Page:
The group said that 77 per cent of homes listed on its website sold, ‘completed, exchanged or sold subject to contract’, within a year, while 56 per cent sold within two years.

Within the UK market, the group also said it lists more homes over the £1million mark than ‘any other agent brand.’

Per instruction, the group said it raked in £1,243 in revenue, up from £1,168 a year earlier. The company expects this figure to rise further in the current year.

While Purplebricks is ‘optimistic’ about its prospects in the UK, it, and other estate agents, both online and bricks-and-mortar based, have been battling against a sluggish housing market, particularly in London and the South East of England.

Analysts and industry experts have been weighing in on what they think of Purplebricks’ latest exit plans and annual results. Some of their insights are less than complementary.

Colby Short, founder and chief executive of,said: ‘Purplebricks has put more gloss on their UK performance than a drunk decorator and no wonder, considering the monumental failures elsewhere around the world.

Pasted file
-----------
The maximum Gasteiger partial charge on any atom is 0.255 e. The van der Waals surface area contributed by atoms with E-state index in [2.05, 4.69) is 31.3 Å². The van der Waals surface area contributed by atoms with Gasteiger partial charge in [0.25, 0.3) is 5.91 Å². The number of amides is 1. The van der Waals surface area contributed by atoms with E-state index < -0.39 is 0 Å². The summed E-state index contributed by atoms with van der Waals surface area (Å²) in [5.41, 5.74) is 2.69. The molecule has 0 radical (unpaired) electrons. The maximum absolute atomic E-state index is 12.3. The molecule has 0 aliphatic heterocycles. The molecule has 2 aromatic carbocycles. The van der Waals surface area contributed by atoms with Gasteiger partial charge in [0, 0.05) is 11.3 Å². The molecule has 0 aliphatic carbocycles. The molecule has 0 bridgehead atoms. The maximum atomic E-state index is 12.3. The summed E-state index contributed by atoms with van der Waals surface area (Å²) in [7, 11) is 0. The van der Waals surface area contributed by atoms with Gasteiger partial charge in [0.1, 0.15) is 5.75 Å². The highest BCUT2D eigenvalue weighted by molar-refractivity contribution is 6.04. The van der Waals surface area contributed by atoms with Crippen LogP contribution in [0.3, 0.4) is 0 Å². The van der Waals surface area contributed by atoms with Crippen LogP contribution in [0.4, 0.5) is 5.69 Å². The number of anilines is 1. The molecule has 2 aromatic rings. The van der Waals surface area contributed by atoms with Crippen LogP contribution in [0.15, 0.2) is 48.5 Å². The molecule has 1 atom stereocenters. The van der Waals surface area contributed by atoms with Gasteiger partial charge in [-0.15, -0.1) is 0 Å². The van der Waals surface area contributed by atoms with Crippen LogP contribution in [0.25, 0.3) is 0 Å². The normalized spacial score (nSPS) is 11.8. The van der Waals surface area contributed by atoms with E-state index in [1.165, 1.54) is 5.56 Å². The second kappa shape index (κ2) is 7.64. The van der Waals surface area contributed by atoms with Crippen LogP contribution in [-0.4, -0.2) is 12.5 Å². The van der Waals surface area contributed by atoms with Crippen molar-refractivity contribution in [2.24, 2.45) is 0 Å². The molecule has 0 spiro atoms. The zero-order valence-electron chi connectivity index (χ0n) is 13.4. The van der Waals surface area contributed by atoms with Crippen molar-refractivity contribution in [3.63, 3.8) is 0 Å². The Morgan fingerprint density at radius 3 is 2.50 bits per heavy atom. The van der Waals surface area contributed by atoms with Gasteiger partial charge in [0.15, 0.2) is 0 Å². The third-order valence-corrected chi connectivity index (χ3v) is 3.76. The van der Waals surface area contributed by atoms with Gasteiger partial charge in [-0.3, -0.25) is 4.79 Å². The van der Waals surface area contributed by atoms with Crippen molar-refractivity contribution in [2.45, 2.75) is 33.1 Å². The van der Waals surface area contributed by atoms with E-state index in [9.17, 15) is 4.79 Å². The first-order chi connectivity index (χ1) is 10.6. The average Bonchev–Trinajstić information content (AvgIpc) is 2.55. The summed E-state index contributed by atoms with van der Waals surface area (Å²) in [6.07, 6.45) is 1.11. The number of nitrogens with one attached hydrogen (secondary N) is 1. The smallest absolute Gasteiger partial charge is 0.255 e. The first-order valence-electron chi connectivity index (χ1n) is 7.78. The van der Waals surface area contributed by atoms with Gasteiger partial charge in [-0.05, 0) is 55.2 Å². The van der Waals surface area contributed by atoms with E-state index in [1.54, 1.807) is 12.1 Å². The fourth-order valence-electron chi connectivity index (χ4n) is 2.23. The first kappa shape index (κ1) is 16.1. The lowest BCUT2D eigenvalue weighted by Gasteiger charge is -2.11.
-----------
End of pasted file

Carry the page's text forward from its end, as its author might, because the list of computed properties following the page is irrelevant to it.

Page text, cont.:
‘Now that they’ve returned from their international crusades with their tails between their legs, they will no doubt lining the City up for further investment to support their focus on the UK.

‘However, whilst they’ve grown revenue and claim they are ‘successful’ at selling, you just need to read between the lines to see that this success isn’t all it’s cracked up to be.

‘Although they are very vocal about their figures up until the sold subject to contract stage, their performance when actually getting a sale over the line remains shrouded in mystery.

‘There is a good reason for this and at a top-level, they have failed to gain any meaningful ground when it comes to the number of properties listed despite huge marketing spend.’

Emma-Lou Montgomery, associate director from Fidelity Personal Investing, said: ‘Purplebricks, the disruptor which set out to shake-up the estate agency industry seems to be doing little more than turning itself inside out. Today it announced it’s pulling out of the US, leaving it to focus on the UK and Canada.

‘Admittedly, it’s operating at a tough time in the UK and in its mere five years of existence there’s no doubt it has made its mark. Who hasn’t heard of Purplebricks in the UK? But it needs to do more than simply ‘be known’.’

‘It has big ambitions, but its reliance on traditional estate agents falling by the wayside – dubbed its ‘category killer’ by new CEO Vic Darvey – is a dicey one.

‘But with UK revenue up 21 per cent and group revenue up 55 per cent over the year Purplebricks is holding its own; even if the competition’s ‘house’ isn’t proving as easy to blow down as this big, bad wolf would have liked.’

Founded by Michael Bruce in 2014, Purplebricks was one of the fastest growing British companies, using a low-fee model to win business from more bigger, established estate agents, such as Countrywide and Foxtons.